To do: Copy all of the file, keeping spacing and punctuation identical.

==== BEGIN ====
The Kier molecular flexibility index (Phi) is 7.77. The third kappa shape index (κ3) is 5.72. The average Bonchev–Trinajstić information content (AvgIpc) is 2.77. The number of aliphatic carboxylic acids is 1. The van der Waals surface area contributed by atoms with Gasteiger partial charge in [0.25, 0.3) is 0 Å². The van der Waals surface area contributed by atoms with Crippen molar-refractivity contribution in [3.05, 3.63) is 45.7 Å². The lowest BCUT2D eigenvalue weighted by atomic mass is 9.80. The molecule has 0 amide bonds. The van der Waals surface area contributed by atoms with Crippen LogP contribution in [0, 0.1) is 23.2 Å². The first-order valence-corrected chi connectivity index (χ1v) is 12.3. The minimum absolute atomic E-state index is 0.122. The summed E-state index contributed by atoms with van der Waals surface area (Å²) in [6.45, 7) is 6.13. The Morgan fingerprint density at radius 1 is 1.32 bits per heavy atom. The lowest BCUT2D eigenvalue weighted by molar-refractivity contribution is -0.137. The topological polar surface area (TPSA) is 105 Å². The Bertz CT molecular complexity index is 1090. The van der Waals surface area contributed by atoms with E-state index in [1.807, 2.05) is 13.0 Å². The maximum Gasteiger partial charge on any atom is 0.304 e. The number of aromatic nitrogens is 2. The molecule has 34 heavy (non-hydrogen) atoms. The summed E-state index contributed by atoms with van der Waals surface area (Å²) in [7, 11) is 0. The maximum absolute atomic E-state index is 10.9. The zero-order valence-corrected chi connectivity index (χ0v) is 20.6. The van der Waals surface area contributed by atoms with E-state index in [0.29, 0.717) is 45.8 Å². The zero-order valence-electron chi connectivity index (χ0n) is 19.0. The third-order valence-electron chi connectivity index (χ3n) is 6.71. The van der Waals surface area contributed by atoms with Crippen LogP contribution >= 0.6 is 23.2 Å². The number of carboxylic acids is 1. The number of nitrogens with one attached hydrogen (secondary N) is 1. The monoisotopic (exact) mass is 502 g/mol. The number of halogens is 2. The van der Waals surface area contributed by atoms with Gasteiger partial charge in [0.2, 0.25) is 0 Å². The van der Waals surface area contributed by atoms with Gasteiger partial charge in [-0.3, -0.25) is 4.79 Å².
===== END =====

The Kier molecular flexibility index (Phi) is 7.77. The third kappa shape index (κ3) is 5.72. The average Bonchev–Trinajstić information content (AvgIpc) is 2.77. The number of aliphatic carboxylic acids is 1. The van der Waals surface area contributed by atoms with Gasteiger partial charge in [0.25, 0.3) is 0 Å². The van der Waals surface area contributed by atoms with Crippen molar-refractivity contribution in [3.05, 3.63) is 45.7 Å². The lowest BCUT2D eigenvalue weighted by atomic mass is 9.80. The molecule has 0 amide bonds. The van der Waals surface area contributed by atoms with Crippen LogP contribution in [0, 0.1) is 23.2 Å². The first-order valence-corrected chi connectivity index (χ1v) is 12.3. The minimum absolute atomic E-state index is 0.122. The summed E-state index contributed by atoms with van der Waals surface area (Å²) in [6.45, 7) is 6.13. The Morgan fingerprint density at radius 1 is 1.32 bits per heavy atom. The lowest BCUT2D eigenvalue weighted by molar-refractivity contribution is -0.137. The topological polar surface area (TPSA) is 105 Å². The Bertz CT molecular complexity index is 1090. The van der Waals surface area contributed by atoms with E-state index in [1.807, 2.05) is 13.0 Å². The maximum Gasteiger partial charge on any atom is 0.304 e. The number of aromatic nitrogens is 2. The molecule has 34 heavy (non-hydrogen) atoms. The summed E-state index contributed by atoms with van der Waals surface area (Å²) in [7, 11) is 0. The maximum absolute atomic E-state index is 10.9. The zero-order valence-corrected chi connectivity index (χ0v) is 20.6. The van der Waals surface area contributed by atoms with E-state index in [0.29, 0.717) is 45.8 Å². The zero-order valence-electron chi connectivity index (χ0n) is 19.0. The third-order valence-electron chi connectivity index (χ3n) is 6.71. The van der Waals surface area contributed by atoms with Crippen LogP contribution >= 0.6 is 23.2 Å². The number of carboxylic acids is 1. The number of nitrogens with one attached hydrogen (secondary N) is 1. The monoisotopic (exact) mass is 502 g/mol. The number of halogens is 2. The van der Waals surface area contributed by atoms with Gasteiger partial charge in [0.2, 0.25) is 0 Å². The van der Waals surface area contributed by atoms with Gasteiger partial charge in [-0.3, -0.25) is 4.79 Å².